An earthquake can occur at any time of the year without warning when rock beneath the earth's surface suddenly breaks or shifts. Nearly every region of the United States is at risk for earthquake activity, with as many as 24 states categorized as "high" or "very high" risk by the U.S. Federal Emergency Management Agency (FEMA).
Worldwide, earthquakes occur every single day, sometimes as often as 1,000 times per day in the case of minor earthquakes, but many earthquakes are not strong enough to cause significant damage.
Damage usually occurs when an earthquake's magnitude is above a 4 or a 5 on the Richter magnitude scale. According to the U.S. Geological Survey National Earthquake Information Center, there were more than 4,000 earthquakes of magnitude 4.0 or higher in the United States from 2000 to 2009, with an average of more than 14,000 earthquakes of magnitude 4.0 or higher occurring worldwide each year.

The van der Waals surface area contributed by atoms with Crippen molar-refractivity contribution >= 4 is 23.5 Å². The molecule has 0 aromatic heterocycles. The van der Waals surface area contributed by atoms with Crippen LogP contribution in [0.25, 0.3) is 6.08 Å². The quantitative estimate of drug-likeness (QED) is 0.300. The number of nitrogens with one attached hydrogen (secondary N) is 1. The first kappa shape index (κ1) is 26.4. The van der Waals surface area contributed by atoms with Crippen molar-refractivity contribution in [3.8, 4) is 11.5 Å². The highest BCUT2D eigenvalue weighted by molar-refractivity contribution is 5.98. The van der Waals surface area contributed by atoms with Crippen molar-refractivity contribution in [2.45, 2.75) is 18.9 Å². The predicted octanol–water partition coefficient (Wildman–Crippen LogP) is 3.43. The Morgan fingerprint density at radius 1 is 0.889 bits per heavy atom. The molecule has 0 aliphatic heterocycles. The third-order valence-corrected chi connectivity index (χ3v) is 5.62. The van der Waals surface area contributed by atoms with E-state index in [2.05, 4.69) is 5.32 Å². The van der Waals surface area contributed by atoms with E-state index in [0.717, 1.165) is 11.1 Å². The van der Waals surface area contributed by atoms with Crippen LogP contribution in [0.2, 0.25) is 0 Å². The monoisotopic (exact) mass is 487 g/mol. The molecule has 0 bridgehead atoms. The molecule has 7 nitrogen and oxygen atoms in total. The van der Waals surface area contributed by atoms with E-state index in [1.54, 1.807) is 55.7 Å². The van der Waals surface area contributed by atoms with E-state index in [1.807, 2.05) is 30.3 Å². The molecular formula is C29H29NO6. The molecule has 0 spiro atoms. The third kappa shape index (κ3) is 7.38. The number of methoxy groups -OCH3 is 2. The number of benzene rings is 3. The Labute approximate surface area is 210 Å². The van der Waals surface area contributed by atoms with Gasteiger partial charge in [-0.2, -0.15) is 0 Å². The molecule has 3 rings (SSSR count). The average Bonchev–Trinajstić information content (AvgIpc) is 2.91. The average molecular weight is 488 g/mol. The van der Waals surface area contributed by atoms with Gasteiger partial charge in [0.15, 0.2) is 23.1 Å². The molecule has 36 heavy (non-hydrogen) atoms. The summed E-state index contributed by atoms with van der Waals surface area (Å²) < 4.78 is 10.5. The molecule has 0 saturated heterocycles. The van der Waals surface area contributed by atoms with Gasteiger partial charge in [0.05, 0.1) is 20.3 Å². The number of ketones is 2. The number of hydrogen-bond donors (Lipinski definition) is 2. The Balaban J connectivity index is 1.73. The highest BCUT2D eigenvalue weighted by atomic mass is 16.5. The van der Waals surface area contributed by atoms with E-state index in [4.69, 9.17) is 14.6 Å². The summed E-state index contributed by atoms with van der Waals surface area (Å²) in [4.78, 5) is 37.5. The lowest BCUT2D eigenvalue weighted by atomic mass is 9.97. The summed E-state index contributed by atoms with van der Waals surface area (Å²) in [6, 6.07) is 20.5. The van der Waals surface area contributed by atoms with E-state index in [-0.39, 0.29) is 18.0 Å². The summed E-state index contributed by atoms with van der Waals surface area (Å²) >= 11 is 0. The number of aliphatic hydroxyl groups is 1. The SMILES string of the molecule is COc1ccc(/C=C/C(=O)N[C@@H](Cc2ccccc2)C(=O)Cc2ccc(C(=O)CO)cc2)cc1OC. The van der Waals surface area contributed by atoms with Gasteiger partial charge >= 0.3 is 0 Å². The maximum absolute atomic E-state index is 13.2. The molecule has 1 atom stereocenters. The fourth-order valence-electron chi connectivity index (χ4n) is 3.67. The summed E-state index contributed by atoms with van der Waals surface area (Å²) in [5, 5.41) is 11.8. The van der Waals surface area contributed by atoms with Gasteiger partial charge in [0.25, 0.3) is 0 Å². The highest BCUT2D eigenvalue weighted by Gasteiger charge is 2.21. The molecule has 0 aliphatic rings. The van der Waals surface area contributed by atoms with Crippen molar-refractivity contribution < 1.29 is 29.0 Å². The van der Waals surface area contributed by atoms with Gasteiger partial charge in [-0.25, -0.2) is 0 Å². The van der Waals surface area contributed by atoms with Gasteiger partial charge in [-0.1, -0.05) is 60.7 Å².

According to FEMA, the U.S. states with a "very high" risk of earthquake activity include Alaska, California, Commonwealth of Northern Mariana Islands, Guam, Hawaii, Idaho, Montana, Nevada, Oregon, Virgin Islands, Washington, and Wyoming.
States with a "high" risk of earthquake activity include American Samoa, Arizona, Arkansas, Illinois, Indiana, Kentucky, Missouri, New Mexico, Puerto Rico, South Carolina, Tennessee, and Utah.
Many countries are considered high-risk areas for seismic activity, including Chile, Haiti, Mexico, India, Japan, Indonesia, China, Russia, Peru, New Zealand, and Iran, as well as many others.
Earthquakes are felt by the ground or floor moving, perhaps violently, and a rolling sensation like ocean waves may be felt if the center of the quake is not far away. Sometimes, a loud bang or a roaring sound is heard during an earthquake.
An earthquake registering a 4.0 or higher on the Richter magnitude scale can cause noticeable damage to buildings and infrastructures, with the following damage often occurring:
With careful preparation and planning, you can increase your chances of surviving an earthquake and help minimize damage to your home. The following tips can help you and your family to survive an earthquake, both before and after the earthquake activity reaches your area.
During (if inside):
During (if outside or driving):